I know it is unrealistic for me to think the world could survive without a monetary system, but I sure do enjoy dreaming of what life would be like if we went back to the days of bartering for goods.  Would we respect each other more knowing we are dependent on each other’s skills and products?

When I was a kid, I didn’t have much concept about money. Even when I started getting an allowance, which I believe was fifty cents a week for doing household chores, I was still too young to comprehend the impact that money would have on my life as an adult.  We had a much simpler way of determining who was rich in the neighborhood – we traded baseball cards.

You always knew who on our block was prosperous at the moment in the baseball card world.  They were the ones who had to carry their cards in a shoe box.  Those of us who were less fortunate could carry our entire collection in our back pocket, perhaps with a rubber band around the stack.  If you were lucky enough to come into possession of a Mickey Mantle or a Roger Maris card, you could trade it for a whole pile of lesser known players.  Most times you wanted to hold onto one of those valuable cards for as long as possible.  It was the equivalent of having a hotel on Boardwalk.

Life was so simple back then that we solved wars with baseball cards.  Two cardholders would square off, flipping down card over card.  The pile would grow tall, and then it would happen.  Your opponent would lay down a red card, perhaps a Ron Swoboda Mets card.  And then you won the pile by trumping it with another red card, Sandy Koufax from the Dodgers.  Wouldn’t it be nice if instead of sending our soldiers to Afghanistan to ferret out terrorists, President Obama could simply challenge Hamid Karzai to a game of baseball card war?

Living life as a turkey sandwich has definitely jolted my financial security.  Gone are the days of the steady, weekly paycheck and the annual two-week vacation.  I worry about money a lot more, but somehow I always seem to get by.  It’s more about focusing on real priorities – family, health and happiness.  Would I trade that to go back to the nine-to-five, hectic rat race, corporate world?  Nah.  But I might for an Elston Howard Yankees card.

Monday, May 9, 2011

Life as a Turkey Sandwich

My mother's Thanksgiving dinner menu was exactly the same every year. Along with a huge, slow-roasted bird, she served her hand-mashed potatoes, homemade bread stuffing, rutabaga, cauliflower and Bird's Eye frozen corn and peas, always in a divided serving bowl. Cranberry sauce was sliced along the can imprints. The rolls arrived to the table late, and slightly burned, as she always forgot they were in the oven. Her pan gravy topped it all. There was a comfort in knowing that menu would never deviate. You could count on it to be the same every year, you didn't ever have to wonder what might be different. It made life just a little simpler and sometimes we need that.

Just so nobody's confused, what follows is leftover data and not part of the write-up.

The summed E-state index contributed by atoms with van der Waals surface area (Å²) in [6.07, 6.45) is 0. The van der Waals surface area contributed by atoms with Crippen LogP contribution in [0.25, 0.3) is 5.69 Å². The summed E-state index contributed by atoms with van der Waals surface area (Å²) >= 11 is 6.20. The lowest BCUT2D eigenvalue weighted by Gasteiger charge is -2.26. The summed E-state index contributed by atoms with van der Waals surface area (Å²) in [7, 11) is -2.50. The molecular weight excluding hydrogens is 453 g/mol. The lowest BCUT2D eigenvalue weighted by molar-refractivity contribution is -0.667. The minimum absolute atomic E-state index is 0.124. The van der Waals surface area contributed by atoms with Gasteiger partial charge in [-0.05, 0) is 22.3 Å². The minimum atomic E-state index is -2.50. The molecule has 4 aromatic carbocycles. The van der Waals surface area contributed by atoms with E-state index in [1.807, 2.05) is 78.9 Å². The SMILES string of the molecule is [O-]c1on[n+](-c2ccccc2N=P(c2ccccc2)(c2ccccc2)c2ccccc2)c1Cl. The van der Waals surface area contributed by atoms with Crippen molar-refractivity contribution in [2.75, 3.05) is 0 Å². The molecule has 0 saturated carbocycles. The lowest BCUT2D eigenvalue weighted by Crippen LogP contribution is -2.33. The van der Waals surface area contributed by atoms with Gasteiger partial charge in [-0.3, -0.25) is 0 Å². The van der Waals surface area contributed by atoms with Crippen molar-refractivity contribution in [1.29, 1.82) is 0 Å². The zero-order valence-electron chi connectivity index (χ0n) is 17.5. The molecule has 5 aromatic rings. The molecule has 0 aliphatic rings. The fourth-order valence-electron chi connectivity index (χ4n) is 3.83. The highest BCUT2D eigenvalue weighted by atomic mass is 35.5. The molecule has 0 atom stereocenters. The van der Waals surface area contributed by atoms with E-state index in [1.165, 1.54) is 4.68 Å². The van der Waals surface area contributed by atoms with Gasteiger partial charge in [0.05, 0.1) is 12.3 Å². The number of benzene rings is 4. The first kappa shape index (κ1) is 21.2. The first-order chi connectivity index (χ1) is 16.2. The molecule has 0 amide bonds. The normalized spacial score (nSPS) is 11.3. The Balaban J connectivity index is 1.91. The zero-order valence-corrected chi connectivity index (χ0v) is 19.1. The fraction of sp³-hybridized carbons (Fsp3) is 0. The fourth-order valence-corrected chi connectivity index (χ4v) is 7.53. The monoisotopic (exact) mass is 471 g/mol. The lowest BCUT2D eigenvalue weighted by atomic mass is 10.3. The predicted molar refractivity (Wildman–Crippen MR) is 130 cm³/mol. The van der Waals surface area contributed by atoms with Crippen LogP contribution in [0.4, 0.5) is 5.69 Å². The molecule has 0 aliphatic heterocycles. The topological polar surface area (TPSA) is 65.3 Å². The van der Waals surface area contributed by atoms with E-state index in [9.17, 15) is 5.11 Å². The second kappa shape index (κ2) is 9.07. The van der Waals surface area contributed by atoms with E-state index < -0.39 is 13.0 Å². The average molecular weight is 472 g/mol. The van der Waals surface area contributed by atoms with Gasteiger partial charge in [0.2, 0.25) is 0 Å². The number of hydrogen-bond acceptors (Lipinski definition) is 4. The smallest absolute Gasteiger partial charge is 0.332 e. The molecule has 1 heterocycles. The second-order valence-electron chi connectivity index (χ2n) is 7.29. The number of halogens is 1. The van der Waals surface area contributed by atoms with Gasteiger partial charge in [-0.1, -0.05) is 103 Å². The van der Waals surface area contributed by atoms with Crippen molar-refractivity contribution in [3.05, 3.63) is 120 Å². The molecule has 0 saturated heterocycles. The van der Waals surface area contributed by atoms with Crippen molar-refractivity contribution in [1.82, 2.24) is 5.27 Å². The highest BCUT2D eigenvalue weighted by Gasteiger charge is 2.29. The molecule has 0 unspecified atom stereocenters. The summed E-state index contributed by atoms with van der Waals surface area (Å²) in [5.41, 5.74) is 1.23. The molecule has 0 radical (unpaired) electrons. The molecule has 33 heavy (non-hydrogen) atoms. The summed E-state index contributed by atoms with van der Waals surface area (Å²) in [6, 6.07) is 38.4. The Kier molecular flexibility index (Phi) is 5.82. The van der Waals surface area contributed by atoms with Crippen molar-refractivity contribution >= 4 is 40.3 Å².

I lived much of my adult life just like that Thanksgiving dinner. It was always about the 9 to 5, corporate job that came with a medical plan and two weeks vacation. I lived for the weekends, the two days that I didn't have to be somewhere at a set time. It was safe, it was secure, it was simple. I went to work, paid my bills, started a retirement plan and got through every day on the hopes of "someday" when I wouldn't have to do it any longer.

And then the light bulb went on, most likely prompted by the news that I was about to become a grandmother. I realized that as much as I loved that annual family dinner with all its steadfast routine, I enjoyed the late night, leftover turkey sandwich so much more. That sandwich was different every time - sometimes on one of those burned rolls, sometimes on wheat bread; sometimes with mayo, sometimes with mustard; sometimes turkey first with extras on top, sometimes the opposite. There was no specific time frame for eating the turkey sandwich, I made it when I felt hungry. And then I languished over it. I usually ate it while sitting in front of the television. And honestly, as good as that turkey was at the dinner table a few hours earlier, it was even better on that sandwich.

So now I live my life as a turkey sandwich. I still have to work, but it's with a different purpose. I do things I enjoy, making my own hours. I don't have the same security I did in the corporate world, but that's ok. My comfort is now in the form of spending more time with family and friends. I simply live a more meager lifestyle, but a happier one.

As a gracefully-aging baby boomer, I see life a little differently now. And though much of my observation comes in the form of "whatever happened to the good old days," I am living my life as if the best days are yet to come.

Welcome to my life as a turkey sandwich.